Currently, LED lights account for approximately 90 percent of that 95 percent, providing energy efficiency, multi-color changing options and versatility. The versatility is the most important for adding high-end touches to the design.
“Using LEDs helps to abide by the national energy code. You have to be careful to restrict wattage per square foot,” Bushey says. “So we see a lot of LED lighting with dimmable options and color changing. Also, we’re seeing mood lighting more than anything, with backlit panels.”
Jacobs says LED-lit furniture is in high demand right now. “It’s extremely popular for rooftop venues with both indoor and outdoor facilities,” he says.
LED ramps up much more than furniture. A less expensive route that provides the same pop would be light-up ice bucket stands for bottle service — suddenly that regular booth has a new air about it.
“It’s a matter of knowing what areas to highlight, as lighting is normally the décor of a space,” Jacobs says.
The advent of LED tape “allows us to be creative in lighting bars or edge-lighting glass and floor patterns and ceiling patterns,” says Robert Polacek, chief creative officer for San Francisco-based Puccini Group, which designs restaurant and bar concepts for hotels. “It’s becoming the new neon.”
But while LED lighting is impressive and exclusive, like a smartphone, its true utility is often in its discreetness.
“We blow fire at Rain [Nightclub at the Palms, Las Vegas] and can do 3-foot fire balls, but it’s like any other element when you get into the sensory experience,” N9NE Group’s Morton says. “You have to tell a story and can’t overdo it. It will lose its special nature.”
Portability: Take it Outside
More and more, guests want to take the nightlife experience outdoors. A street-level patio or a hotel rooftop gives guests a contrast to the inside and gives club owners a chance to provide a new experience while creating another revenue-producing space. Typically, the outside space is more laid-back and comfortable. For example, the inside of a venue might feature largely black and white furniture, while the outdoor space makes more of a statement with bold color cushions. But like the inside, it likely has modular seating, with the inclusion of a day bed or two, says Lucas of Modern Line.
For the most part, outdoor areas are free from a lot of the bells and whistles of the indoor décor. The attraction of the patio area is the outdoors itself, so the crucial amenities of the outdoors are all meant to enhance that experience — umbrellas, heaters, fans, fire elements, clear walls and retractable roofs. Such fixtures and features make outdoor revelry possible in any climate. If you want to sit outside on a cold winter day in New York, there’s a space for that; if you want to sit outside in the Las Vegas heat, there’s a space for that.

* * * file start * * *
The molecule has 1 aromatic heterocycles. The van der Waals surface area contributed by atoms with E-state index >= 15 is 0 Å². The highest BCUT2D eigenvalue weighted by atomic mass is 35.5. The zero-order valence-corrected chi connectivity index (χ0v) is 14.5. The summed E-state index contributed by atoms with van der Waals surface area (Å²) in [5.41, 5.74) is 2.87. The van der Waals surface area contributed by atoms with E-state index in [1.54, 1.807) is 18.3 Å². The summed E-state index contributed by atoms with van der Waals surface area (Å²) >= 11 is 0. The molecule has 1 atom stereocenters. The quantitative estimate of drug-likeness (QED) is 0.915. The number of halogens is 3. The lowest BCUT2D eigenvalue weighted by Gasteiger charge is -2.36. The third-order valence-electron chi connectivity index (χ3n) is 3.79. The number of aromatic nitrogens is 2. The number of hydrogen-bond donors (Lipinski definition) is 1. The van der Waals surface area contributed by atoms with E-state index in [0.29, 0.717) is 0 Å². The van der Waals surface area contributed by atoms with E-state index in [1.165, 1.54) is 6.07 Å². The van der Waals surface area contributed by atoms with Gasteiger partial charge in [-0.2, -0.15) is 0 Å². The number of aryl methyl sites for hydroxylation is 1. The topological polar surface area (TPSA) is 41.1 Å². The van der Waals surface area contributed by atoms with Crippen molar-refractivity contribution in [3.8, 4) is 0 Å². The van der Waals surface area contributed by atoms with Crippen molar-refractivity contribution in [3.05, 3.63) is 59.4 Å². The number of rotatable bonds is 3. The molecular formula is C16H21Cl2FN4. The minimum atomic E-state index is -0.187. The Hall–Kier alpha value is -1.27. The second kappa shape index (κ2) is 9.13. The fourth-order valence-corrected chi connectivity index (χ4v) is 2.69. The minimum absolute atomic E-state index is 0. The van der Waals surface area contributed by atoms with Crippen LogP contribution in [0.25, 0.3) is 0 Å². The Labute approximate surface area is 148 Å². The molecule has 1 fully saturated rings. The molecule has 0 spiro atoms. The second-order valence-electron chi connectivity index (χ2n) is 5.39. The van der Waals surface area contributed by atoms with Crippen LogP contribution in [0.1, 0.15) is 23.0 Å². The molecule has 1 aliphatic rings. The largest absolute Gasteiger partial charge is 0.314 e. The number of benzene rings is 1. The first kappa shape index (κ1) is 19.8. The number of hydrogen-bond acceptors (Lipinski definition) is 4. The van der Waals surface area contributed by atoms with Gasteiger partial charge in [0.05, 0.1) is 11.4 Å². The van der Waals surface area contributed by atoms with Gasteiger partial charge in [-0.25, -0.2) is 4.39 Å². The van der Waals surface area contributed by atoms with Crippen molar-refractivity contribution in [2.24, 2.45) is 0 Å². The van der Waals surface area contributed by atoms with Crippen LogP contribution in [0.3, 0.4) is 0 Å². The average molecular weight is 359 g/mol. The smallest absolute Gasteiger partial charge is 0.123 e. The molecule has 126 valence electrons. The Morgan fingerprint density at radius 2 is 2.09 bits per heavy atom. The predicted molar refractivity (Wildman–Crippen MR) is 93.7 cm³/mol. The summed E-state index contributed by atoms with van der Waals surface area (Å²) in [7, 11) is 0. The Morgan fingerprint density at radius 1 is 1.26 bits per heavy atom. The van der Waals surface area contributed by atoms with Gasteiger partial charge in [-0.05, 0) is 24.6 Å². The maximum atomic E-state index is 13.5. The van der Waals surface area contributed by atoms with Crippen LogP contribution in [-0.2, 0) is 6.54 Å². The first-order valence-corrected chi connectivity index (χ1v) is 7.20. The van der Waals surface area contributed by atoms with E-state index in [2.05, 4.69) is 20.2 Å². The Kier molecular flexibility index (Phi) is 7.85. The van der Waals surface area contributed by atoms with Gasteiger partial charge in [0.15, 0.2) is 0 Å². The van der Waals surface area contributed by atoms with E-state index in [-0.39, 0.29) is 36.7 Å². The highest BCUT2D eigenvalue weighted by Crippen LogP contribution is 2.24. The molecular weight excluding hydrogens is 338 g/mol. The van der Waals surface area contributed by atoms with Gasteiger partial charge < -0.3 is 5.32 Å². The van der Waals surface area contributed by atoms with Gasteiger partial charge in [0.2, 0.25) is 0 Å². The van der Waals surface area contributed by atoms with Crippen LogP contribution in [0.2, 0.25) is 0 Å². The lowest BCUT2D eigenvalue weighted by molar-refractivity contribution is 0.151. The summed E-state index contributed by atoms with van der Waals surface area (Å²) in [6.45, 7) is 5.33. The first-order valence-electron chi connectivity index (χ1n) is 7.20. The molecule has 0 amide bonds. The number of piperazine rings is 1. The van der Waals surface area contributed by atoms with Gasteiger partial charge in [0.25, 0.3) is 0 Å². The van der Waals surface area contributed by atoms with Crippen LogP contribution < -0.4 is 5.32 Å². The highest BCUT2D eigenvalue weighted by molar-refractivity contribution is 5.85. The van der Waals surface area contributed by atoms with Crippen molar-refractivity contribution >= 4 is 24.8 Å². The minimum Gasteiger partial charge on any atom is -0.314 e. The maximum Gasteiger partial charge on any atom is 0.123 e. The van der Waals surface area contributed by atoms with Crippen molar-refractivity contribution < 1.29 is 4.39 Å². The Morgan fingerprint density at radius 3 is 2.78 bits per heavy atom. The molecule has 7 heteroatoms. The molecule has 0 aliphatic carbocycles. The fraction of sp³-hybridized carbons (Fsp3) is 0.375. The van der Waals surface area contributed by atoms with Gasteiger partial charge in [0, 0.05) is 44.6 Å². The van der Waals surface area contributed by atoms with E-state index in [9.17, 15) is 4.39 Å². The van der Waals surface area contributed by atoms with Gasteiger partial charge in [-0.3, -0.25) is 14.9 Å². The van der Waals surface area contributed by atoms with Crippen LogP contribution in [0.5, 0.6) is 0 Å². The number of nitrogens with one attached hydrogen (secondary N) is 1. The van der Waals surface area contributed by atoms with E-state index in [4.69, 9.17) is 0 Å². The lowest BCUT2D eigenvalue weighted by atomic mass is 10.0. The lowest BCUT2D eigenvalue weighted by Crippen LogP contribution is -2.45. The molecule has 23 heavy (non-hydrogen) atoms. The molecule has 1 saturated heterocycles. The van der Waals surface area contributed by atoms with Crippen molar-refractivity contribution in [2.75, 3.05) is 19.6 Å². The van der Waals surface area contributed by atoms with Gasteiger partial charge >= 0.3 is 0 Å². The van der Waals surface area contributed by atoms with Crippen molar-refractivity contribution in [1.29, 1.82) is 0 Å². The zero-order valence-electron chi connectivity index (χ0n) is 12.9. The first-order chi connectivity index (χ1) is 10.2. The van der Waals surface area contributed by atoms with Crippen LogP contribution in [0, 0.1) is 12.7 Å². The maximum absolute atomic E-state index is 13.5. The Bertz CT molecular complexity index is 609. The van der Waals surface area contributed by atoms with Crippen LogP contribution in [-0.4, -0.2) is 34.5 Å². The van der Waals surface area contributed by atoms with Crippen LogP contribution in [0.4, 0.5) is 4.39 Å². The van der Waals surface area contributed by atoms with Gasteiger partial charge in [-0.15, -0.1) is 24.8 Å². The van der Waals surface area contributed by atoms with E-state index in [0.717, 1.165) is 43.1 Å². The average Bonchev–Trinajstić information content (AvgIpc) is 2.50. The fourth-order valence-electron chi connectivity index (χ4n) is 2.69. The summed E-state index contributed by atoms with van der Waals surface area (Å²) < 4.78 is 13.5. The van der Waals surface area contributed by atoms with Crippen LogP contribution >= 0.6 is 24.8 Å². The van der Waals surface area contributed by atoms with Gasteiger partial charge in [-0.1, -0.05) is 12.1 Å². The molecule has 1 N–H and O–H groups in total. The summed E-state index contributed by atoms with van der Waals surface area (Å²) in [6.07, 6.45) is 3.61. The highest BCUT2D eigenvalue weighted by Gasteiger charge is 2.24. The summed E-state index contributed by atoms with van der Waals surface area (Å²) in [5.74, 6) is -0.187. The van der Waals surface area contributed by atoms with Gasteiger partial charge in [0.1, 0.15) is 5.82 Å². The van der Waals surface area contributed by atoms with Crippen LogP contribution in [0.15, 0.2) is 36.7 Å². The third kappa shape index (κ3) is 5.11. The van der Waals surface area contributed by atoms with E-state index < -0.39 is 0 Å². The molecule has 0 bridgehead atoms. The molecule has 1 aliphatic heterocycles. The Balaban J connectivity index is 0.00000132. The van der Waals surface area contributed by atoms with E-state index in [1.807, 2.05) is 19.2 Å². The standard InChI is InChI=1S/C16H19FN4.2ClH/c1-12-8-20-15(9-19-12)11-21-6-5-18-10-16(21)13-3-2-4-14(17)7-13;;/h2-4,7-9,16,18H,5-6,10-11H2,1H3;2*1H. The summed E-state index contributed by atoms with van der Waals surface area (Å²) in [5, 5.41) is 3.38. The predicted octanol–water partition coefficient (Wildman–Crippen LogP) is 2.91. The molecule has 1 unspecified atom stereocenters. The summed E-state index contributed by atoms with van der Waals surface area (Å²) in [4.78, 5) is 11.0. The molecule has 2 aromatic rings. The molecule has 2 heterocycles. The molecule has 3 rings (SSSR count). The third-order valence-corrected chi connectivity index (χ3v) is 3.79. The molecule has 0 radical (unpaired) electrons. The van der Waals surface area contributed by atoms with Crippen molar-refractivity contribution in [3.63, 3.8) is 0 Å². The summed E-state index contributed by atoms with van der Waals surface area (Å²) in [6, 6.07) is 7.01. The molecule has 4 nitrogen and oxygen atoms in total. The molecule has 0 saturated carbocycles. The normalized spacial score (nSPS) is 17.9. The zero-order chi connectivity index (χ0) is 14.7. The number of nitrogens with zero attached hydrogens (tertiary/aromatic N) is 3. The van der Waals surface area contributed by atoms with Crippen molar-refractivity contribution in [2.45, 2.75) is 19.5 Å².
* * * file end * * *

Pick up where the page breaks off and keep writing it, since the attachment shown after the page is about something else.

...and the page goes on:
“Those views don’t go out of style,” Morton says. “So it’s less of a tech experience and more about embracing the outdoors and being outside.”
But some technology can enhance the outside, like fans that circulate the air to ensure guest comfort. Some elements make a statement, such as at Moon, the rooftop nightclub Morton designed. Push a button to open the roof and fog fills the space with lasers shooting in different directions. In 90 seconds, the fog is gone and everyone looks up to see a beautiful sky.
Outdoor areas also are incorporating more fun social activities, according to Puccini Group’s Polacek. “I’ve recently seen a lot of new bars open that are more about fun and play than VIP service,” Polacek says. “Some have ping-pong tables on decks. In Vegas, that’s become a more mainstream idea with Wii, PlayStation and Xbox. And I think that’s a trend that will move forward because it adds more fun and excitement to nightlife.”
Polacek nails the big trend in nightlife design. Elements that make the experience fun, personal and exciting — illuminated tables, intimate seating clusters, innovative lighting, artful umbrellas or platforms for playing video games — define today’s nightlife environments as cutting edge and worthy of a return trip. NCB
Design for the Times
Flexibility and fun are the buzzwords in nightlife design today. Here are some tips for cashing in on the trends.
• Buy furnishings wisely. Options abound — from custom-built to modular — so look at what you’re trying to accomplish in the space. Will the venue’s seating configurations remain unchanged, or do you want to move pieces around, creating several arrangements to accommodate various themes or clienteles on different nights? Also investigate materials with an eye on durability, ease of cleaning and replacement/repair options.
• Think creatively about lighting. Illumination from unexpected places, such as table bases or wall panels, provides both light and ambiance, along with a “wow factor.” Consider power sources and energy efficiency, as well as durability when making selections on such products.
• Keep your environment at optimal temperature for guest comfort. State-of-the-art cooling and heating systems shouldn’t stop at the air vents; ceiling fans can enhance their effect and also add a unique design element.
• Maximize the great outdoors. When creating an outside space, make sure the outdoor elements of the night sky and fresh air remain at center stage. Select umbrellas, heaters, fans and seating that enhance the outdoor experience; look for graceful umbrella stands, quiet heaters that are less industrial in appearance and seating that is both weather-resistant and attractive.